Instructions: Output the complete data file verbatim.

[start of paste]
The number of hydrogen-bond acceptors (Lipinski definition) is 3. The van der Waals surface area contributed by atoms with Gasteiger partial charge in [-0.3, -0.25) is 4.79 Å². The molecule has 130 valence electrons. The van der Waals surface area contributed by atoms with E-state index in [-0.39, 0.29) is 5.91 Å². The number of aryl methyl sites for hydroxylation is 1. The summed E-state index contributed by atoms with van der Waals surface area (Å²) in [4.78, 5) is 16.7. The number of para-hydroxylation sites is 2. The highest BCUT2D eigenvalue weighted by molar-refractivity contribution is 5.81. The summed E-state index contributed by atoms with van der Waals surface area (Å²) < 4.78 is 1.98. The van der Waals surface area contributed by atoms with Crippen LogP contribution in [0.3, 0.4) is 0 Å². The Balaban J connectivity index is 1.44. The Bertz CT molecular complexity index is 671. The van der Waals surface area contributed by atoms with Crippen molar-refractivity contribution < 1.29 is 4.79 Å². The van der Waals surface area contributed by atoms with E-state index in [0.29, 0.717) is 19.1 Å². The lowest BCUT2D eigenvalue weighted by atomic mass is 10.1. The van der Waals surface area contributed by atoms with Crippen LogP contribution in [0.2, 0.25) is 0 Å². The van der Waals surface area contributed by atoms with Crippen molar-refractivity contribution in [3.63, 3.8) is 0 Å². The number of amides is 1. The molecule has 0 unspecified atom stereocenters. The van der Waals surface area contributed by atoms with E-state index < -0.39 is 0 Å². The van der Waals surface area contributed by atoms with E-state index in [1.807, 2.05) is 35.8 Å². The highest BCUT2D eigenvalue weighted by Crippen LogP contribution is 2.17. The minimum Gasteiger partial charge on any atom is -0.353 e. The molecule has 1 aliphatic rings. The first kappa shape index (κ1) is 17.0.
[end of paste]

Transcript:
The number of hydrogen-bond acceptors (Lipinski definition) is 3. The van der Waals surface area contributed by atoms with Gasteiger partial charge in [-0.3, -0.25) is 4.79 Å². The molecule has 130 valence electrons. The van der Waals surface area contributed by atoms with E-state index in [-0.39, 0.29) is 5.91 Å². The number of aryl methyl sites for hydroxylation is 1. The summed E-state index contributed by atoms with van der Waals surface area (Å²) in [4.78, 5) is 16.7. The number of para-hydroxylation sites is 2. The highest BCUT2D eigenvalue weighted by molar-refractivity contribution is 5.81. The summed E-state index contributed by atoms with van der Waals surface area (Å²) < 4.78 is 1.98. The van der Waals surface area contributed by atoms with Crippen LogP contribution in [0.3, 0.4) is 0 Å². The Balaban J connectivity index is 1.44. The Bertz CT molecular complexity index is 671. The van der Waals surface area contributed by atoms with Crippen molar-refractivity contribution < 1.29 is 4.79 Å². The van der Waals surface area contributed by atoms with E-state index in [0.29, 0.717) is 19.1 Å². The lowest BCUT2D eigenvalue weighted by atomic mass is 10.1. The van der Waals surface area contributed by atoms with Crippen LogP contribution in [0.2, 0.25) is 0 Å². The van der Waals surface area contributed by atoms with Crippen molar-refractivity contribution in [3.63, 3.8) is 0 Å². The number of amides is 1. The molecule has 0 unspecified atom stereocenters. The van der Waals surface area contributed by atoms with E-state index < -0.39 is 0 Å². The van der Waals surface area contributed by atoms with E-state index in [1.807, 2.05) is 35.8 Å². The highest BCUT2D eigenvalue weighted by Crippen LogP contribution is 2.17. The minimum Gasteiger partial charge on any atom is -0.353 e. The molecule has 1 aliphatic rings. The first kappa shape index (κ1) is 17.0.